Windier roads, and some more seat time are needed to answer that properly, but first, some background. Last month’s Taycan technical deep dive was comprehensive, so if you’d like a greater understanding of how Porsche has moved the EV game on technically, head there now.
The condensed version, however, stands thus: built on an all-new platform, on an all-new production line with all-new body and paint shops, the Taycan utilises the now ubiquitous skateboard layout, built around a 93kWh battery pack. A ‘permanently excited’ synchronous electric motor on each axle provides all-wheel-drive capability and rapid torque vectoring (a cheaper, rear-drive version will arrive in 2021), but the big news is the use of an 800 volt electrical architecture.
For now, Porsche is alone here (other EVs use 400V) and is bullish in spruiking its benefits. Greater voltage allows for a lower current, which boosts recharging times (Porsche claims that with the right charger and a warm battery, a 5-80 percent recharge takes 22.5 minutes) and provides the ability to use a thinner wiring loom which can be packaged more easily and weighs 4kg less. Lower current also means there’s less heat in the battery, electric motors and other core components; a crucial factor in delivering consistent and repeatable performance, which is a weakness in key EV rivals. Porsche isn’t shy in pointing this out.
“Every Porsche is track ready, and we are track ready with this Porsche in particular,” I’m told by Dr Ingo Albers, the man in charge of the Taycan’s chassis. “Mostly it will be the driver that is the limit, not the car. After doing 25 launch control starts you are tired, I promise.”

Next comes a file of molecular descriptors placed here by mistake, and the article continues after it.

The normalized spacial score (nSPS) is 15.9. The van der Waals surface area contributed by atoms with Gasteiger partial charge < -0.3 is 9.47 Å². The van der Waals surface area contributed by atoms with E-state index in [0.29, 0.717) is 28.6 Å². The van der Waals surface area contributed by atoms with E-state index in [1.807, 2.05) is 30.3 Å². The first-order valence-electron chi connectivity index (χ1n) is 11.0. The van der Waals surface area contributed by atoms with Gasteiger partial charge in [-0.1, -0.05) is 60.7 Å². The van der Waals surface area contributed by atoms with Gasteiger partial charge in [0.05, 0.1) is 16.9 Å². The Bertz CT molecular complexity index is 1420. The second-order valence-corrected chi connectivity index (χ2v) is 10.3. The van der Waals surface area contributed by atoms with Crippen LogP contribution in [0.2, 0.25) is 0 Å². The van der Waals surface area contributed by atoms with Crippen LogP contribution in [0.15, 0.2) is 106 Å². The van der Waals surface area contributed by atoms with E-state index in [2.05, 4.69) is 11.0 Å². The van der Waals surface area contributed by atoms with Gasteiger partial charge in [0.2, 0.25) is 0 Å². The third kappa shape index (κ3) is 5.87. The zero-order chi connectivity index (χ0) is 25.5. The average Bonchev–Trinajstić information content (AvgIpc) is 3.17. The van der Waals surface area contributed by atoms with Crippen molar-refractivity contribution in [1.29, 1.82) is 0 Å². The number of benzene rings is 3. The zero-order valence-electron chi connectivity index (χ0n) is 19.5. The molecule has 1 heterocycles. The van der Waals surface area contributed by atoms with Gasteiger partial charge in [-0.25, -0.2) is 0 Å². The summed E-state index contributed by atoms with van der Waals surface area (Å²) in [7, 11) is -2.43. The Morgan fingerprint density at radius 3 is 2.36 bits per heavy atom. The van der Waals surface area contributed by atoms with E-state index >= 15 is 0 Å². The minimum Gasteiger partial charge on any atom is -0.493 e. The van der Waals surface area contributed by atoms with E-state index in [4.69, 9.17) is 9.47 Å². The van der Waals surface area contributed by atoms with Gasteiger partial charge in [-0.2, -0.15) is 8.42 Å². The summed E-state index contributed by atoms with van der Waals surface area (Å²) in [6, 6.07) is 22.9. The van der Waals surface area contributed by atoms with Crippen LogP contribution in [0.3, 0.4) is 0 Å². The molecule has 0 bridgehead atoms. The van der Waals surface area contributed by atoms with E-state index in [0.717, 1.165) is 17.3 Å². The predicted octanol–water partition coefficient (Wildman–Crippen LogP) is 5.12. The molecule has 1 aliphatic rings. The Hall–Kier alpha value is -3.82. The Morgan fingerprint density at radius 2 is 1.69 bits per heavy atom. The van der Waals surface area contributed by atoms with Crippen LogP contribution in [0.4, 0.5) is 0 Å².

Ah yes, launch control. Two model variants were available to drive at launch: the $300,000 Turbo, which packs 460kW/850Nm (and up to 500kW on overboost when launch control is engaged), a 0-100km/h sprint of 3.2sec and a WLTP range of 450km, providing you drive with a light touch. Our usage hovered between 20-24kWh/100km, suggesting a real-world range of around 390km.
It’s the more aggressive, and more expensive, Turbo S that we drive first, however. Tipped to cost $350,000 when it arrives locally at the end of 2020, it too deploys 460kW in regular driving, though an additional pulse inverter on the front axle means its overboost outputs leap to 550kW/1050Nm. Range drops to 412km, though performance numbers tumble too. Here, 0-100km/h takes 2.8secs. “And our figures are from a standing start,” adds Ingo, the subtext referring to Tesla’s ‘one foot rollout’ technique for recording performance times.
Drop into the driver’s seat and pause for a moment. You approach the Taycan wary that it will deliver an alien experience. Tesla’s minimalist cockpits and contrary operating functions play on your mind, but slip inside the Taycan and it instantly feels familiar. The driving position is low, natural and very 911. The steering wheel is lifted straight from the 911, and all of the key controls and functions fall naturally to hand. Only the radically different dash architecture, headlined by a curved 16.9-inch instrument cluster and a multitude of other touch and haptic screens, requires some recalibration.